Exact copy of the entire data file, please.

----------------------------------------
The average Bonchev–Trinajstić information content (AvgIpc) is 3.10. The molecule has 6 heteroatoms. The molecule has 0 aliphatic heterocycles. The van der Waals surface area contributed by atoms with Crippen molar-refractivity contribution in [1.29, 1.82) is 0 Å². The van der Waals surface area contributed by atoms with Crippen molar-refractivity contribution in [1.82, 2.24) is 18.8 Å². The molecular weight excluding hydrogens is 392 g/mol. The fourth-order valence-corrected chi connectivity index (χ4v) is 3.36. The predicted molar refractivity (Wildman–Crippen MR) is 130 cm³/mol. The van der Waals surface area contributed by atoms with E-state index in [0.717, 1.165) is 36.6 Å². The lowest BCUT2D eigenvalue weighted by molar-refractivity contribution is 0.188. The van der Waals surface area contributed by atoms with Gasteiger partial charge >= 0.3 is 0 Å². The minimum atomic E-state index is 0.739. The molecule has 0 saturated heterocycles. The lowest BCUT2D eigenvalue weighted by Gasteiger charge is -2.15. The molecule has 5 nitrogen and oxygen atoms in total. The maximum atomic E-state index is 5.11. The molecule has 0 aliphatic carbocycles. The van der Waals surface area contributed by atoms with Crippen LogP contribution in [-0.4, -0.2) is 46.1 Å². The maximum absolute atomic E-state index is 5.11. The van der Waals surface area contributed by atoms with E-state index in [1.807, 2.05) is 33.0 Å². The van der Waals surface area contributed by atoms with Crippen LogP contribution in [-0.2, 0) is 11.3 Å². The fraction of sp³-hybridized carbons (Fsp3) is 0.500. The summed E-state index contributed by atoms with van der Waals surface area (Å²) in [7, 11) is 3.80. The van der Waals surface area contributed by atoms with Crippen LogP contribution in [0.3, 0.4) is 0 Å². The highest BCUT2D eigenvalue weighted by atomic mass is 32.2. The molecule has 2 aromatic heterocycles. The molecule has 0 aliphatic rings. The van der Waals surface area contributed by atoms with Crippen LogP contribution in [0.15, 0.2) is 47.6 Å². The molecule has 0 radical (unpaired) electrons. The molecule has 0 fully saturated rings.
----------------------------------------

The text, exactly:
The average Bonchev–Trinajstić information content (AvgIpc) is 3.10. The molecule has 6 heteroatoms. The molecule has 0 aliphatic heterocycles. The van der Waals surface area contributed by atoms with Crippen molar-refractivity contribution in [1.29, 1.82) is 0 Å². The van der Waals surface area contributed by atoms with Crippen molar-refractivity contribution in [1.82, 2.24) is 18.8 Å². The molecular weight excluding hydrogens is 392 g/mol. The fourth-order valence-corrected chi connectivity index (χ4v) is 3.36. The predicted molar refractivity (Wildman–Crippen MR) is 130 cm³/mol. The van der Waals surface area contributed by atoms with E-state index in [0.717, 1.165) is 36.6 Å². The lowest BCUT2D eigenvalue weighted by molar-refractivity contribution is 0.188. The van der Waals surface area contributed by atoms with Gasteiger partial charge >= 0.3 is 0 Å². The minimum atomic E-state index is 0.739. The molecule has 0 saturated heterocycles. The lowest BCUT2D eigenvalue weighted by Gasteiger charge is -2.15. The molecule has 5 nitrogen and oxygen atoms in total. The maximum atomic E-state index is 5.11. The molecule has 0 aliphatic carbocycles. The van der Waals surface area contributed by atoms with Crippen LogP contribution in [-0.4, -0.2) is 46.1 Å². The maximum absolute atomic E-state index is 5.11. The van der Waals surface area contributed by atoms with E-state index in [1.807, 2.05) is 33.0 Å². The van der Waals surface area contributed by atoms with Crippen LogP contribution in [-0.2, 0) is 11.3 Å². The fraction of sp³-hybridized carbons (Fsp3) is 0.500. The summed E-state index contributed by atoms with van der Waals surface area (Å²) in [7, 11) is 3.80. The van der Waals surface area contributed by atoms with Crippen LogP contribution in [0.3, 0.4) is 0 Å². The highest BCUT2D eigenvalue weighted by atomic mass is 32.2. The molecule has 2 aromatic heterocycles. The molecule has 0 aliphatic rings. The van der Waals surface area contributed by atoms with Crippen LogP contribution in [0.15, 0.2) is 47.6 Å². The molecule has 0 radical (unpaired) electrons. The molecule has 0 fully saturated rings.